If you asked a member of the dozens of ethnic dance groups that make their home in the Bay Area (103 of them auditioned in January for the yearly San Francisco Ethnic Dance Festival) why they are willing to rehearse many hours and perform for little or no money, they'll tell you that they like the dances. But of almost equal importance is the sense of community these ensembles create. No doubt nostalgia for a better and simpler world may be factors as well. Even so, it's the sense of being with people who share similar values that creates powerful bonds.
As in any other tight-knit community, however, in order to thrive you need to fit in. In ethnic, or as they are called these days, world dances, there is often not much room for individual expression. What little there is sprouts from within prescribed parameters. Yet some dancers reach beyond these boundaries. Perhaps, as does Wan-Chao Chang, they love Indonesian and modern dance. Ramon Ramos Alayo is the Bay Area's best Afro-Cuban dancer, but he takes his choreography well beyond the traditional modes. What if you want to combine flamenco and tango? "There is no place for us we don't fit into established categories," says Holly Shaw, who is trained in flamenco as well as Middle Eastern, Romani, Balinese, and a slew of other styles. "So we perform in coffee houses and private homes."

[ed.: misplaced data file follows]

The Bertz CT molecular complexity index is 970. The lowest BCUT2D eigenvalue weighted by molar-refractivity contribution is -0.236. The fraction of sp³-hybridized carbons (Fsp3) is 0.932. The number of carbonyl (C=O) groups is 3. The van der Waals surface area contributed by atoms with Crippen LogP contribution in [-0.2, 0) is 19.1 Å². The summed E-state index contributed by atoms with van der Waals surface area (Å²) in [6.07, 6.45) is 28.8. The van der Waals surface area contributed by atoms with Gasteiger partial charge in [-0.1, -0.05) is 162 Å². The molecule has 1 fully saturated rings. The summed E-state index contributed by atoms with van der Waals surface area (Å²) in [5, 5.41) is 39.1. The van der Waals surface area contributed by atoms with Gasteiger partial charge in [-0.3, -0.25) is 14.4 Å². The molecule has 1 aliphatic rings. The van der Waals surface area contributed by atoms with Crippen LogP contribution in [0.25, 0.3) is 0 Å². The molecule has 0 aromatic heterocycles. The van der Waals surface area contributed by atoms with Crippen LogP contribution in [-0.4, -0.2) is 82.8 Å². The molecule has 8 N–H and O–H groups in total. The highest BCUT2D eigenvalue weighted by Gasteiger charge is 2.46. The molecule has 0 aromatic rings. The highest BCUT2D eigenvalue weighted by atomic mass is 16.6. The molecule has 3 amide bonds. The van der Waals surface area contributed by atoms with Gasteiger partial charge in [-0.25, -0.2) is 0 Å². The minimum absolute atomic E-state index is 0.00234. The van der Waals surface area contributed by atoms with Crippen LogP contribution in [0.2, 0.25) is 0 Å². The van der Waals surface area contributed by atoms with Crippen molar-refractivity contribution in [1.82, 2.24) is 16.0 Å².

To give space to these "homeless" artists, Shaw two years ago started "Eve's Elixir," which highlights contemporary choreographers of world dance. They performed at the open-minded CounterPULSE in the Mission District. For its second incarnation, a grant from the Fort Mason Foundation's In Performance series enables the young enterprise to move into the dance-friendly Cowell Theater.
"EVE'S ELIXIR: EYES OF EVE"
Fri/10-Sat/11, 7 p.m., $25
Cowell Theater, Fort Mason Center, Marina at Laguna, SF
(415) 345-7575, www.eveselixir.net